#include <iostream> /* using std::cout */

so people (Myself) can decide whether or not to remove a library easier.

Posted by James on Jan 10, 2014 at 04:49 PM UTC - 5 hrs

@James That seemed like a good idea to me at first, but what if someone adds to the code using something extra from iostream but doesn't update the comment?

Plus, in a compiled language, I'd feel comfortable removing that since it wouldn't compile without it, and all places that used it would become immediately obvious.

Now in an interpreted language, you won't get that, so maybe there's more of a benefit there. (Although if you have solid test coverage, I'd not fear removing it.)

Posted by Sammy Larbi on Jan 11, 2014 at 11:08 AM UTC - 5 hrs

Version control, documentation, more subroutines and the like are excuses for not to comment the code properly.

Posted by Leo Lucas on Jul 25, 2014 at 08:35 AM UTC - 5 hrs

There was no such a thing as a good variable name in Fortran 77, which I used until some years ago.

Posted by Leo Lucas on Jul 25, 2014 at 08:37 AM UTC - 5 hrs

Sure, but I don't think we can say "because one language makes it impossible we cannot rely on it in other languages" =)

Posted by Sammy Larbi on Jul 25, 2014 at 08:53 AM UTC - 5 hrs

In scientific simulation, sometimes you are a collaborator or you have a boss, and you work with someone else's code, so that you can't restructure the whole code as you want. They don't let you do so because they are affraid of no longer understanding the code after you change it. Or that you simply add a lot of bugs to a working code. And doing so in parallel would require too many extra-hours that you really don't want to spend in programming. So what's left? Commenting the most complicated parts of the code while hoping that this will help you understand it. Or sending the link of this page to your boss...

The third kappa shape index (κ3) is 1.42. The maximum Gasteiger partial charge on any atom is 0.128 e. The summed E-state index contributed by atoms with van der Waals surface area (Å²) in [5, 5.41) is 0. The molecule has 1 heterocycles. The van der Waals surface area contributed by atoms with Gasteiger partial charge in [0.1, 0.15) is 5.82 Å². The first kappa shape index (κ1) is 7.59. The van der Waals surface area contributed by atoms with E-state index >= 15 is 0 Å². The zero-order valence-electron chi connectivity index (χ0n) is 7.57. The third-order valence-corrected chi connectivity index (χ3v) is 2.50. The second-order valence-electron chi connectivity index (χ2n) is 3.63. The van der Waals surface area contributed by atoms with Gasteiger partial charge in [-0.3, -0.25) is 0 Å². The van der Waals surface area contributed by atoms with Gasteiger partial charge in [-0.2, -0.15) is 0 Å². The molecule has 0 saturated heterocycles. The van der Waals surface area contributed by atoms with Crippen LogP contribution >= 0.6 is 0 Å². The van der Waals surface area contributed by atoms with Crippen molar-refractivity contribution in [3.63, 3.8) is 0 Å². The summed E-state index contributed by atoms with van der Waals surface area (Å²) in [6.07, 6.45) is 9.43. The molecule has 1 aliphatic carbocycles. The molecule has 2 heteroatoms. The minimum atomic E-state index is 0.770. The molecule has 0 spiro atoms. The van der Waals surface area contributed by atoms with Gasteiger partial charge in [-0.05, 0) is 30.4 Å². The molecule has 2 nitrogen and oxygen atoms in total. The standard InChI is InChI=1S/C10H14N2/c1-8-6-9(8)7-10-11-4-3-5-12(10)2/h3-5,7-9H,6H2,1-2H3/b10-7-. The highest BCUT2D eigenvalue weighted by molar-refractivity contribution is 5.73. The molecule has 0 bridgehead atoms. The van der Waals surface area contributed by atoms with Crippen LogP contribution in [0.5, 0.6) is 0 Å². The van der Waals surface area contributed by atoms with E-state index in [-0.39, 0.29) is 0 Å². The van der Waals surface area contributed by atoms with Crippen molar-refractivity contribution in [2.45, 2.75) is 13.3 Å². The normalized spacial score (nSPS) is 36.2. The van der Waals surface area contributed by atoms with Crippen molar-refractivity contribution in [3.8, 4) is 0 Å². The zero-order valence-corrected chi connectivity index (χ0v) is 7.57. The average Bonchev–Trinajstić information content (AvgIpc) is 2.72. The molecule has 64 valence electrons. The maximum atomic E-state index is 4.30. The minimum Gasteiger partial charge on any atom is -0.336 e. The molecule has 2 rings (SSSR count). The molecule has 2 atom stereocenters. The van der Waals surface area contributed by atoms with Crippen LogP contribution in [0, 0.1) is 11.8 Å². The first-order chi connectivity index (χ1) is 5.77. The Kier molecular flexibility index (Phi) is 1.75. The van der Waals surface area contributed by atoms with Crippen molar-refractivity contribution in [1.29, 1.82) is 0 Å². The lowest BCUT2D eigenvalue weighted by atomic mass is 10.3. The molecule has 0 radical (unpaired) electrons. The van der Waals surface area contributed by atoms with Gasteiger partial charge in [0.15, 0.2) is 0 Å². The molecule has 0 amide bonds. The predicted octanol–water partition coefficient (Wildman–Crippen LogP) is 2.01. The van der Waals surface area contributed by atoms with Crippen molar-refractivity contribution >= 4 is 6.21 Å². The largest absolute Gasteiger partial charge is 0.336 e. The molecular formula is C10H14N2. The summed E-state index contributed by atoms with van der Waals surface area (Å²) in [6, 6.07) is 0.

Posted by Leo Lucas on Jul 25, 2014 at 09:11 AM UTC - 5 hrs

Well, it's only a goal. If it proves impractical because of political pressure, it's fine to fall short of the goal. Of course, if you just prefer to do things differently than what I suggested in the article, that is fine too!

Posted by Sammy Larbi on Jul 25, 2014 at 10:31 AM UTC - 5 hrs

There's one important reason that people don't mention very often... "comprehension time".
I work on a fairly large team of developers on a large code base written in C and ASM. In all but the most obvious cases, it is generally faster to read a comment at the top of a subroutine than it is to read a bunch of code to figure out what is being done.